INDIANAPOLIS -- Indianapolis Mayor Joe Hogsett and Police Chief Bryan Roach on Thursday officially launched the city’s participation in a federal program aimed at getting more resources to local departments in the effort to fight crime.
The program, being called the National Public Safety Partnership, is a continuation of an Obama-era pilot program known as the Violence Reduction Network.
The 12 cities selected for the program include Indianapolis, Houston, Cincinnati, Baton Rouge and Buffalo, New York.
The program was announced in June by U.S. Attorney General Jeff Sessions.
The partnership promises to provide “expedited delivery of assistance” to local departments in seven core areas:
- Federal partnerships
- Crime analysis
- Gun violence
- Criminal justice
- Community engagement
As part of Thursday’s event, Roach introduced the city’s new “strategic site liaison” – retired Charlotte-Mecklenburg Police Chief Rodney Monroe.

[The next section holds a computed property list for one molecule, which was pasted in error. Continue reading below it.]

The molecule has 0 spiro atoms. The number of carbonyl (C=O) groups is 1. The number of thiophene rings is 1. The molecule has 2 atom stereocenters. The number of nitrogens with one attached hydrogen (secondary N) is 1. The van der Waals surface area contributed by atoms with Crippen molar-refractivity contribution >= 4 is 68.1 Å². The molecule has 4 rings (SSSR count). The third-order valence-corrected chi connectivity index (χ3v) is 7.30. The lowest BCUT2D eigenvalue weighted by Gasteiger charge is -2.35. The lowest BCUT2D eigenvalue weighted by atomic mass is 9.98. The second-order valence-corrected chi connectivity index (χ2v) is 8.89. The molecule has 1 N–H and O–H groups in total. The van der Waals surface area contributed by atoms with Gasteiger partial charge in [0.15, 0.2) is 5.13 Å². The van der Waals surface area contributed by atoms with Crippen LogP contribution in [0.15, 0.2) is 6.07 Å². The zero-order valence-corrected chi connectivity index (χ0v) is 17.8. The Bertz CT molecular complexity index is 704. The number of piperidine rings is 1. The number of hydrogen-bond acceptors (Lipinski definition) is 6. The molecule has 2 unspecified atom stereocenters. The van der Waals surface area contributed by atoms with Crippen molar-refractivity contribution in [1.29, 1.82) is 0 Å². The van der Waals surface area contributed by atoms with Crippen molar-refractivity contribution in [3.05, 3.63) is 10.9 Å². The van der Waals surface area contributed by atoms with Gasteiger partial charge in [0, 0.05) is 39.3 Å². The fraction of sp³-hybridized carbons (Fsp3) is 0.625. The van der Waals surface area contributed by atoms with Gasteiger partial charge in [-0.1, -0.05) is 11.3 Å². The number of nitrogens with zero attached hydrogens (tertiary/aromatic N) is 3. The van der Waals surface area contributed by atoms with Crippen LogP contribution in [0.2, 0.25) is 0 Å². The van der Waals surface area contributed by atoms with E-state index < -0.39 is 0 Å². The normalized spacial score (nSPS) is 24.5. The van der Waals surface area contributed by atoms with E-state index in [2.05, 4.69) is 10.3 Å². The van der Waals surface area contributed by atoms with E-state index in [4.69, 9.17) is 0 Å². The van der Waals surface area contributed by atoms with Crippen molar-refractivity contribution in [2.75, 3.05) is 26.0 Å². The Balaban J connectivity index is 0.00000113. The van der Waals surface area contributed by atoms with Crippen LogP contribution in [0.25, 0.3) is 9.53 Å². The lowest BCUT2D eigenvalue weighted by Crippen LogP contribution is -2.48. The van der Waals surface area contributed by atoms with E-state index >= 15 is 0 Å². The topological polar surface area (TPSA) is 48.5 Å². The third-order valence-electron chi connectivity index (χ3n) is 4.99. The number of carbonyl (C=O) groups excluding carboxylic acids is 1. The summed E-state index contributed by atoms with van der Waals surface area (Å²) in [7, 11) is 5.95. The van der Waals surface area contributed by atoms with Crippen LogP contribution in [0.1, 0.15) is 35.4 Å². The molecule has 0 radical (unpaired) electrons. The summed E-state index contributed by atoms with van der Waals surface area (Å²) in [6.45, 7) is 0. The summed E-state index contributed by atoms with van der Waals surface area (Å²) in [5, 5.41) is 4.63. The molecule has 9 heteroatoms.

According to the Charlotte Observer, Monroe, the city’s first black police chief, oversaw a 40-percent reduction in homicides during his seven years as chief – from 75 in 2007 to 42 in 2014.
Indianapolis began that same period with 114 homicides in 2007; ending with 136 in 2014. The city saw a dip in the interim years, though, not breaking 100 murders between 2009 and 2012.
Since then, Indianapolis has set its all-time homicide record two years in a row.
Monroe said he was excited to come out of retirement to participate in the public safety partnership.
“You have a city that has a great commitment to reduction of violence in its community.,” he said during brief remarks Thursday.
Hogsett described the partnership as a continuation of the city’s crimefighting efforts.
“It has been and shall remain a priority of this administration to tackle the issues we face with innovation, with creativity, with nimbleness and with effectiveness,” he said.
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